The Sonos Playbase continues the company’s philosophy of making easy-to-use and good-sounding speakers in an attractive package. But, due to the lack of support for many surround sound formats, artificial sounding processing and ecosystem lock-in, cinephiles will want to look elsewhere. Keep reading of for the Sonos Playbase speaker review here.
Sonos Playbase Speaker Review
Sonos Playbase Speaker Review: Design
The PlayBase is one of the nicer looking pieces of equipment that Sonos has produced. From the clean matte finish to the subtle touch controls on its front, the whole speaker has an understated design that helps it blend into a home theater. This created a conundrum for Sonos as they had to create a soundbase that was pretty yet didn’t grab too much attention.
In order to keep the looks as subtle as possible, Sonos worked to design just the right amount of speaker holes (over 43,000) that optimized performance but also obscured its 10 internal drivers from being a visual distraction.
The Playbase comes in a flat white or black and while both blend into most home theater setups we prefer the black finish because of how it matches most televisions, and the white PlayBase we had for review also started to gather dust and dirt surprisingly quickly. The Playbase measures in at 2.28 x 28.35 x 14.96 in. (58 x 720 x 380 mm), making it quite thin for a playbase, helping the speaker blend in perfectly on our Ikea bookshelf-turned-TV-stand.
The top of the speaker houses three buttons for play and pause, music playback control and volume. The play/pause button features a small light that flashes different colors to indicate speaker status. Buttons to the left and right of the play/pause button control volume and users can swipe left and right across the buttons to skip or rewind tracks. The only other button is the sync button used during the setup process.
Around back, the port options are extremely simple: one Ethernet, one optical and one power. That’s it. Sonos’ philosophy is to create products that are easy to use and it’s hard to argue with simplifying port selection … that is until you realize the Sonos Playbase has a horrifyingly large Achilles Heel (more on that in the Performance section).
Curious if your TV will fit on top of the Sonos Playbase? Sonos claims the speaker can withstand 75 lbs (about 34 kg) so you’ll want to check the specs on your TV to see if it falls under that weight. Also, if you want to slide the Playbase underneath your TV instead of placing a TV on top, you’ll also want to measure your TV’s feet to see if the Playbase can comfortably fit underneath it, too.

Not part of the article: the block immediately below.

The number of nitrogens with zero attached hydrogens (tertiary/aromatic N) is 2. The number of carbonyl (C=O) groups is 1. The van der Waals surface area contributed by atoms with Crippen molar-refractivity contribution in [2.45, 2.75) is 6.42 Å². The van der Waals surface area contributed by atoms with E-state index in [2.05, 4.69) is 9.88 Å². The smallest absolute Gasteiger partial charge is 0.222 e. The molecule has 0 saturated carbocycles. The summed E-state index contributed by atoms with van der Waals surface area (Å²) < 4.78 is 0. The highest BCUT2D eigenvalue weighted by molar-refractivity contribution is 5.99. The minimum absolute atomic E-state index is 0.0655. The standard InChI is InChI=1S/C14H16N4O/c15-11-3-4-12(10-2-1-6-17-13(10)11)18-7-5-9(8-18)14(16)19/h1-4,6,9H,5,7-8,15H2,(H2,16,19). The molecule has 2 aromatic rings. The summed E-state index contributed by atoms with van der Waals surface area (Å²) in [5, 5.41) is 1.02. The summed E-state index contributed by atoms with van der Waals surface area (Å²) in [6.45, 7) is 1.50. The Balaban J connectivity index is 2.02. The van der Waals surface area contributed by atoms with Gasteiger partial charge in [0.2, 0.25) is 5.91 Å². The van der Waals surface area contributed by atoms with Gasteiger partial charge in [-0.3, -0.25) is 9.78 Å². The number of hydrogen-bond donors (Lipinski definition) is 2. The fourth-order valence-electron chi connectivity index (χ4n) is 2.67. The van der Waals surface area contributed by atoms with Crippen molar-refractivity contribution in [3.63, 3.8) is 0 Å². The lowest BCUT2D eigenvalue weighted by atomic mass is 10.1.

Sonos’ Playbar has been the soundbar/base to beat in terms of movie and music performance for the past few years, and the Playbase exceeds it in all areas.
Bass performance was phenomenal for movies. When Doctor Strange’s car crashed, the booms and thuds shook the floor — without a subwoofer. The bass also adds resonance to dialogue when you’re watching movies or TV shows, making David’s debates about his mental health in Legion easy to understand.
The orchestral arrangements in Doctor Strange swelled with bright horns and strings, while the crowd noise in the background of the UNC-Kentucky basketball game helped make the experience more engaging.
The Playbase’s strengths in home theater also translate to music. The bass breaks on Jidenna’s “Long Live the Chief” rattled the room, while Rihanna’s vocals on Future’s “Selfish” sounded full and clear. The acoustic guitar on Big Star’s “Thirteen” was sharp and realistic.
The unit filled my living room with sound, and it can get plenty loud for most viewing situations.
Whether you’re listening to music, watching movies, or playing games (which I did a lot of with this), the PLAYBASE does it all and does it well.
Lows were strong enough to make explosions rumble and music bump. The rolling bass in the song “No Church In The Wild” by Jay-Z and Kanye West sounded great with plenty of controlled power. When I switched over to play some “Horizon Zero Dawn” on my PS4, lows were just as impressive. I’ve been playing this game for a month and I feel like I’m just now able to appreciate the complexity in its score. Granted, anything is better than the stock speakers built into the TV, but what I’m trying to say is that the PlayBase handles lows extremely well.
Mids were fine when it came to music, but where they really made their mark on me was while watching TV shows and movies. Soft dialogue was just as audible as loud yells and I didn’t have to keep adjusting the volume depending on what was happening in the film. It stayed very consistent throughout the movie.
Highs on the PLAYBASE were also great. Cymbals and hi-hats had plenty of shimmer and never became harsh even on max volume. My one complaint is that the PLAYBASE doesn’t get all that loud and also doesn’t have an amazing soundstage. It’s good, but not great which makes sense since Sonos conveniently sells all the pieces to turn your living room into a home theater.